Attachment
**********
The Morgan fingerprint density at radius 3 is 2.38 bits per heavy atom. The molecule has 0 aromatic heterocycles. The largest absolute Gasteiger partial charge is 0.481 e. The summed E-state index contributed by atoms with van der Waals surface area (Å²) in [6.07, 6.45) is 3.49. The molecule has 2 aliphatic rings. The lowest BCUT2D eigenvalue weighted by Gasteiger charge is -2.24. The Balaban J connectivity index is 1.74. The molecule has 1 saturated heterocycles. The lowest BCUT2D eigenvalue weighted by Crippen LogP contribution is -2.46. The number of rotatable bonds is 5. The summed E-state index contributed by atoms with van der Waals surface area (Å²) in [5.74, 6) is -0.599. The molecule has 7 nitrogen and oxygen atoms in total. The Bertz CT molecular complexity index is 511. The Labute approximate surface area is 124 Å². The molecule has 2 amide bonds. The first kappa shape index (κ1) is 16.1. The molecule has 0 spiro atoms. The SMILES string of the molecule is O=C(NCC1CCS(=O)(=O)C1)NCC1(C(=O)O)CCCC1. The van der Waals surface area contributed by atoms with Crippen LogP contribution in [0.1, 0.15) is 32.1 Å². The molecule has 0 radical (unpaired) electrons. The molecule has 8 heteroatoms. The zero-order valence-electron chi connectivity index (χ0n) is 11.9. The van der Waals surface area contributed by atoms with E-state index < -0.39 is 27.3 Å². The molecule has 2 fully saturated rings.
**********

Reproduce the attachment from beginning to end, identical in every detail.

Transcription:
The Morgan fingerprint density at radius 3 is 2.38 bits per heavy atom. The molecule has 0 aromatic heterocycles. The largest absolute Gasteiger partial charge is 0.481 e. The summed E-state index contributed by atoms with van der Waals surface area (Å²) in [6.07, 6.45) is 3.49. The molecule has 2 aliphatic rings. The lowest BCUT2D eigenvalue weighted by Gasteiger charge is -2.24. The Balaban J connectivity index is 1.74. The molecule has 1 saturated heterocycles. The lowest BCUT2D eigenvalue weighted by Crippen LogP contribution is -2.46. The number of rotatable bonds is 5. The summed E-state index contributed by atoms with van der Waals surface area (Å²) in [5.74, 6) is -0.599. The molecule has 7 nitrogen and oxygen atoms in total. The Bertz CT molecular complexity index is 511. The Labute approximate surface area is 124 Å². The molecule has 2 amide bonds. The first kappa shape index (κ1) is 16.1. The molecule has 0 spiro atoms. The SMILES string of the molecule is O=C(NCC1CCS(=O)(=O)C1)NCC1(C(=O)O)CCCC1. The van der Waals surface area contributed by atoms with Crippen LogP contribution in [0.1, 0.15) is 32.1 Å². The molecule has 0 radical (unpaired) electrons. The molecule has 8 heteroatoms. The zero-order valence-electron chi connectivity index (χ0n) is 11.9. The van der Waals surface area contributed by atoms with E-state index < -0.39 is 27.3 Å². The molecule has 2 fully saturated rings.